- ECHO (Extension for Community Healthcare Outcomes) is a concept of weekly or fortnightly virtual clinics that use teleconferencing to bridge the gap in healthcare resources by using the best specialists to reach out to underserved areas.
- But unlike telemedicine, ECHO clinics do not provide care directly to patients. Instead, they equip primary healthcare clinicians — doctors, nurses and other health workers — in remote areas with the knowledge and support to manage complex cases. Essentially, it brings specialist care and knowledge to areas where there is none.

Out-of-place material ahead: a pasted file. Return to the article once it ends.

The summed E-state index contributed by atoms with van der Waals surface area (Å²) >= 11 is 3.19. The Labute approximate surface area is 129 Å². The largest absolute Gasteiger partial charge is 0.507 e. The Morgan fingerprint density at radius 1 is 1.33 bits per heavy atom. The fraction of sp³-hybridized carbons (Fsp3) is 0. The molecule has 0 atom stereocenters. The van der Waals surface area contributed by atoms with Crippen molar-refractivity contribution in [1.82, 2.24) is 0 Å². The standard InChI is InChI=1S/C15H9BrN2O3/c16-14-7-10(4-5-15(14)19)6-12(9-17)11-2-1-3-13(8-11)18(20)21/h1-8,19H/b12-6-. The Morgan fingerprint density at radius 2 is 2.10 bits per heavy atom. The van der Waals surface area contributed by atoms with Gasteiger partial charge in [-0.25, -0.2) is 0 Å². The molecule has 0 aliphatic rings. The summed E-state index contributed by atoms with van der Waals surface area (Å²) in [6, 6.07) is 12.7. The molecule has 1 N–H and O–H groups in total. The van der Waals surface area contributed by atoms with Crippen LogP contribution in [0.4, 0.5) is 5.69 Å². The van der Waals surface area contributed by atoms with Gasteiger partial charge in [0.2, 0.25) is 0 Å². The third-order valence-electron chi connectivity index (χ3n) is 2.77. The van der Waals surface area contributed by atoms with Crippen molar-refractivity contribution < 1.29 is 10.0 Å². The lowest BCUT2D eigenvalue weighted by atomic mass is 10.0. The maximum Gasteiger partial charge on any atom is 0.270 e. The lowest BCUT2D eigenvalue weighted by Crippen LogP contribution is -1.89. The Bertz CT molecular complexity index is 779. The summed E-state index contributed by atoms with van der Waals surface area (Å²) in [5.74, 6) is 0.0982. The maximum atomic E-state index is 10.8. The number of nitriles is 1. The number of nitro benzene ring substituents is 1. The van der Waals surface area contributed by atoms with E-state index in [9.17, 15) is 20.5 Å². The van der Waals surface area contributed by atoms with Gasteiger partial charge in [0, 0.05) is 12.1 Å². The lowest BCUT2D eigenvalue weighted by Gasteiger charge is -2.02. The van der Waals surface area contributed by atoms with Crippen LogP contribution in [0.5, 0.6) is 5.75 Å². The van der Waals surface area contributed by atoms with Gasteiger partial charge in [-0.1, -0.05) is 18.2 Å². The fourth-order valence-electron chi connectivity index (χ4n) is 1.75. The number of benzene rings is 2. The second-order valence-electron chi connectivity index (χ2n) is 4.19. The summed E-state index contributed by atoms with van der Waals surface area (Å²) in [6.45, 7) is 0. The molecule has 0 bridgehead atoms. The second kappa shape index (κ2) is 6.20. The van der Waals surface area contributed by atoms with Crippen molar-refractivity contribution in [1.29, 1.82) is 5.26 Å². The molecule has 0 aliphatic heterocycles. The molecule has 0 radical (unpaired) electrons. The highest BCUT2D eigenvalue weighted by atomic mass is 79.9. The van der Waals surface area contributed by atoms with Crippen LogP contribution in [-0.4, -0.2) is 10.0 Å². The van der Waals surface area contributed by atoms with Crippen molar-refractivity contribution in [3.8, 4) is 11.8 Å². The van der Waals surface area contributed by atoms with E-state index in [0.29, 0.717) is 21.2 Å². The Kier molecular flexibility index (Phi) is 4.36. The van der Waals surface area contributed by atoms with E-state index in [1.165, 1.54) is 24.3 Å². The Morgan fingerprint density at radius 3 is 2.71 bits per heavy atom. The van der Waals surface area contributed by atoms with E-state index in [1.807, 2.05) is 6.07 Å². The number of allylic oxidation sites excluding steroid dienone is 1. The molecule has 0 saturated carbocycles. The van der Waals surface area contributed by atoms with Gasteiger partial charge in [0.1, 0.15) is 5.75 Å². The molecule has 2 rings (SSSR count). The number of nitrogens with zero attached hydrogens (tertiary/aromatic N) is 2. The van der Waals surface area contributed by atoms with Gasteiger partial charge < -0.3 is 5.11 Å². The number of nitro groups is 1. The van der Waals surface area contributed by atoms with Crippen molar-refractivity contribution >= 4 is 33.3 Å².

- Project ECHO began in 2003 in New Mexico when Dr Sanjeev Arora, a liver disease specialist in Albuquerque, US, realised that there were thousands of people in the state of New Mexico with Hepatitis C but with no access to treatment because there were no specialists where they lived.
- It’s then that Dr Arora began ECHO, bringing together local clinicians and specialists through weekly virtual clinics.
- India’s first ECHO clinic began in 2008 as a collaboration between the National Aids Control Organisation (NACO) and Maulana Azad Medical College (MAMC) on managing HIV AIDS patients.
- Since then, ECHO clinics in the country have tackled addiction and substance use disorders, mental health, tuberculosis, hepatitis C, liver diseases, cancer screening and prevention, among others.